Even as a girl, she was written about in very glowing terms not just for her beauty but for her character. Plutarch, a great chronicler of the ancient world, noted that “her beauty, as we are told, was in itself neither altogether incomparable, nor such as to strike those who saw her.” In other words, she was pretty, but it was the extra je ne sais quoi that elevated her above those around her. Also, interestingly, many chronicles note what an appealing speaking voice she had. She’s known today for being both etherally beautiful and wildly seductive, dangerous and lovely, seemingly cast about once per decade by that generation’s most vaunted beauty in a glamorous film. To her contemporaries and to those who wrote about her later, she was also revered for her intellect, speaking at least nine languages and rarely needing an interpreter.
When she was 18, her father died, leaving instructions in his will that Cleopatra should continue on as ruler… with her 10-year-old brother, Prolemy XIII, who she was then married to (this was the custom at the time). Cleopatra was not here for sharing anything with her brother, so in fairly short order, she had her brother’s name removed from official documents and all coins minted to show only her face. Considering the custom of the time was for Queens to be subordinate, this was like an early clue that she was not one to be fucked around with. And so… her brother’s supporters instigate a coup against Cleopatra, banishing her from Alexandria, the royal city. She took off with her sister, Arsinoë (remember that name, she’ll become important in a bit).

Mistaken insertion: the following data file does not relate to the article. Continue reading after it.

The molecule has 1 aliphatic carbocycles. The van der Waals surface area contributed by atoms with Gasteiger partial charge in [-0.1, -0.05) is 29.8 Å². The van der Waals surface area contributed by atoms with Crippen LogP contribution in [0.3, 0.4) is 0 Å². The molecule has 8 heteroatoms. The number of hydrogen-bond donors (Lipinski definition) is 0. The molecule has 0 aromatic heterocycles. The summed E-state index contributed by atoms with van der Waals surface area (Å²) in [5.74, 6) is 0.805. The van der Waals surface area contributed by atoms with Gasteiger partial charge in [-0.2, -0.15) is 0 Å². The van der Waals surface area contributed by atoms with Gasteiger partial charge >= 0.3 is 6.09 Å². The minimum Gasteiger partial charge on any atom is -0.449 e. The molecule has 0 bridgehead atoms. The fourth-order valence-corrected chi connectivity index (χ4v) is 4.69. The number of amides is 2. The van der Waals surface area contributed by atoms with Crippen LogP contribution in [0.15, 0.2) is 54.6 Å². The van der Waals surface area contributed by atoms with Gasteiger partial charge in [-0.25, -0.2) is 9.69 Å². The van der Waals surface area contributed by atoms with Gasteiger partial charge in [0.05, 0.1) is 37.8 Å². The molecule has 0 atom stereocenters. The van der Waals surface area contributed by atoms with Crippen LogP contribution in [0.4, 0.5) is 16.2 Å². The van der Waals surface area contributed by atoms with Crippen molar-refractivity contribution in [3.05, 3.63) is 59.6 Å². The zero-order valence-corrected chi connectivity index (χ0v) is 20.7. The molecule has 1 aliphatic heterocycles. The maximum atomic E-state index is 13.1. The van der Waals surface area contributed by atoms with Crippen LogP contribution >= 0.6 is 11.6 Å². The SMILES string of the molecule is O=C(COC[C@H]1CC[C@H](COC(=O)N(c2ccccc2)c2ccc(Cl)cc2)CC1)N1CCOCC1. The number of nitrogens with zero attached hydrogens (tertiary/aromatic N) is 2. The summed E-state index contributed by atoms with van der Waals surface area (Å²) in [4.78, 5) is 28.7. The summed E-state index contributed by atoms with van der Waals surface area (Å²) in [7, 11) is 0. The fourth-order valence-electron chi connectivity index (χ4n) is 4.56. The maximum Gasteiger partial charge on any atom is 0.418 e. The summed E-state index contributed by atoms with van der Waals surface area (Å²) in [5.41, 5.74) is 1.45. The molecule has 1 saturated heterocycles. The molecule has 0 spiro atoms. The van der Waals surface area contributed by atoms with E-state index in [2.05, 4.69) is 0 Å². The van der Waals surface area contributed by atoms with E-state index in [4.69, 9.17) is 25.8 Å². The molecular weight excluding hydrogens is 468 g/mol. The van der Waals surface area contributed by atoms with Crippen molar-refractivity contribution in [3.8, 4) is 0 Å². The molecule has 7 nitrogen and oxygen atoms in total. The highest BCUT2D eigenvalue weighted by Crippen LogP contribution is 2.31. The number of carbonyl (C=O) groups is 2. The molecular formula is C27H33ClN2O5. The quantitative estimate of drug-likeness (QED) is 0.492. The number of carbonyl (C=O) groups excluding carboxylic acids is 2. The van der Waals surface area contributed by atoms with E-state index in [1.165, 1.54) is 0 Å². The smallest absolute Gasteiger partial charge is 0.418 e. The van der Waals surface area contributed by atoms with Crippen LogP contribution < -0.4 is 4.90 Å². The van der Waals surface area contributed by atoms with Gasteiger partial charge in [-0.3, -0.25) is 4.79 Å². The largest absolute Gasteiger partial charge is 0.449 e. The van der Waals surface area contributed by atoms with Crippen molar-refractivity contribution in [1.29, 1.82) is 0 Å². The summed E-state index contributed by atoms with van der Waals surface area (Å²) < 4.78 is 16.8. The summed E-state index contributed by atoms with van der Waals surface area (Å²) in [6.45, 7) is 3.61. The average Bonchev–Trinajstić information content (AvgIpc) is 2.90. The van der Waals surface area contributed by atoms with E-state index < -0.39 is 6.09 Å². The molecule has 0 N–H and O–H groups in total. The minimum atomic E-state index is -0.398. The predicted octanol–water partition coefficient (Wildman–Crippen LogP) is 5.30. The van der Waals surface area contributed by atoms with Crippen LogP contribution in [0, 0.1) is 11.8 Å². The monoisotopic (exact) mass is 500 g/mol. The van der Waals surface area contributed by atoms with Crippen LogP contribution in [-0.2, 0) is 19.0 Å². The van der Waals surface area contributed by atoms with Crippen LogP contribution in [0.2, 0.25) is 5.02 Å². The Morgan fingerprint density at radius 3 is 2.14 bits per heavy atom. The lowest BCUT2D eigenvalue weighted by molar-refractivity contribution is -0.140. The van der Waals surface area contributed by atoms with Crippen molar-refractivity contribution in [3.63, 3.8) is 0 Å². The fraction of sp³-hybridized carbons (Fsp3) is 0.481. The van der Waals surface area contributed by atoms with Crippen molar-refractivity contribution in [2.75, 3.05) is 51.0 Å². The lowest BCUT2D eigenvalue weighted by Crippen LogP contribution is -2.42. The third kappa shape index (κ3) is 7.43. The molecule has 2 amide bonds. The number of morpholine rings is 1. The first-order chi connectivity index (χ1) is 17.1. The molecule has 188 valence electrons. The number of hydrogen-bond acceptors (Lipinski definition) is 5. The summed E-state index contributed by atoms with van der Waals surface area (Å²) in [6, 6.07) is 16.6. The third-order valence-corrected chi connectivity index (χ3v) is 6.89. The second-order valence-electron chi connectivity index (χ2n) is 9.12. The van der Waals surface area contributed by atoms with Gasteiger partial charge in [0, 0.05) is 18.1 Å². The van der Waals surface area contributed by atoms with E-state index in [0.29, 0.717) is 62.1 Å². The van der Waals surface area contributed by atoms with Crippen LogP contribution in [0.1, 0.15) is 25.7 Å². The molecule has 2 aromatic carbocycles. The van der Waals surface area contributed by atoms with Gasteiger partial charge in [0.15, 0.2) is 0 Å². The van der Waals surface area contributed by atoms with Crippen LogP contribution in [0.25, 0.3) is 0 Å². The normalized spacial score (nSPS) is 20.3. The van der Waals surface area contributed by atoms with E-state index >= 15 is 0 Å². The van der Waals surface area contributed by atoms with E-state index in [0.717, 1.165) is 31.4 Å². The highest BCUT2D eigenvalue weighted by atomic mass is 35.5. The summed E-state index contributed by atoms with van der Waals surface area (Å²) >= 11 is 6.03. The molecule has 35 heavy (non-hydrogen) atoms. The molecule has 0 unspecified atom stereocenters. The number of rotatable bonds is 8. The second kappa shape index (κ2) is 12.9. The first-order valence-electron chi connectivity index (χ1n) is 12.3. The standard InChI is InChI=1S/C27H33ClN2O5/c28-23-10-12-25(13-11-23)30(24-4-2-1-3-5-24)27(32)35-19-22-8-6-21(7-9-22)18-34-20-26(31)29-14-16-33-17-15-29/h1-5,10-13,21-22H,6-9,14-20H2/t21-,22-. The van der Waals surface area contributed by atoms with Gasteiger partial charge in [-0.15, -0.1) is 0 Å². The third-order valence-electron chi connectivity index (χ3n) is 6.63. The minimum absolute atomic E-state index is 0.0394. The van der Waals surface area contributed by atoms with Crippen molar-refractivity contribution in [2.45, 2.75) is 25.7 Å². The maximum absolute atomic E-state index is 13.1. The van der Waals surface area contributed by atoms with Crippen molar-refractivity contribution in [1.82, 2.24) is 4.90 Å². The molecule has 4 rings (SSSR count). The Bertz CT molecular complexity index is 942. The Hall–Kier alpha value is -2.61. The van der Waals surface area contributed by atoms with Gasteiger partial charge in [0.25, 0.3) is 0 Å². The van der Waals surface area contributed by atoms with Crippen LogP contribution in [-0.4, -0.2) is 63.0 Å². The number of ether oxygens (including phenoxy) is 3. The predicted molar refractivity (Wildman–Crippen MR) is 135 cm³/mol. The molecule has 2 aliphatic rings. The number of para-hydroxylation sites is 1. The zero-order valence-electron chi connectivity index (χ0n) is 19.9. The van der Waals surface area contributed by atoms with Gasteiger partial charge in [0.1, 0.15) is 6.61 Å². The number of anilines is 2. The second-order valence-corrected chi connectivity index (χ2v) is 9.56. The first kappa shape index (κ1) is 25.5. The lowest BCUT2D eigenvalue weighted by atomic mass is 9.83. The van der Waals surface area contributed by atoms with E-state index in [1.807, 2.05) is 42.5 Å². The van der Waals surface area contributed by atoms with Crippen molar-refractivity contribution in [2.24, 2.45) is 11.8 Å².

Meanwhile back in Rome, Julius Caesar was engaged in a civil war against a man named Pompey. Pompey fled Rome for Egypt, where he was assassinated. This made Caesar a fan of Egypt and, therefore, Ptolemy XIII.
Cleopatra was determined to change Caesar’s allegiance from her brother to her, but since she’s still banished, she can’t exactly stroll in for a formal meeting. So what she does is like the Trojan Horse scenario but sexier, in that, she hides herself in a rolled-up carpet and has an associate carry her/the carpet into Caesar’s room. Once alone, she unrolls herself from the carpet, presenting her 21-year-old self to the 52-year-old Caesar. And just like that, Caesar was fully on #TeamCleopatra, taking her as his mistress, and agreeing to use his troops to help defeat her brother. Which, basically, he does, installing Cleopatra back on the throne, this time with her even-younger brother, Ptolemy XIV, as her co-regent/husband.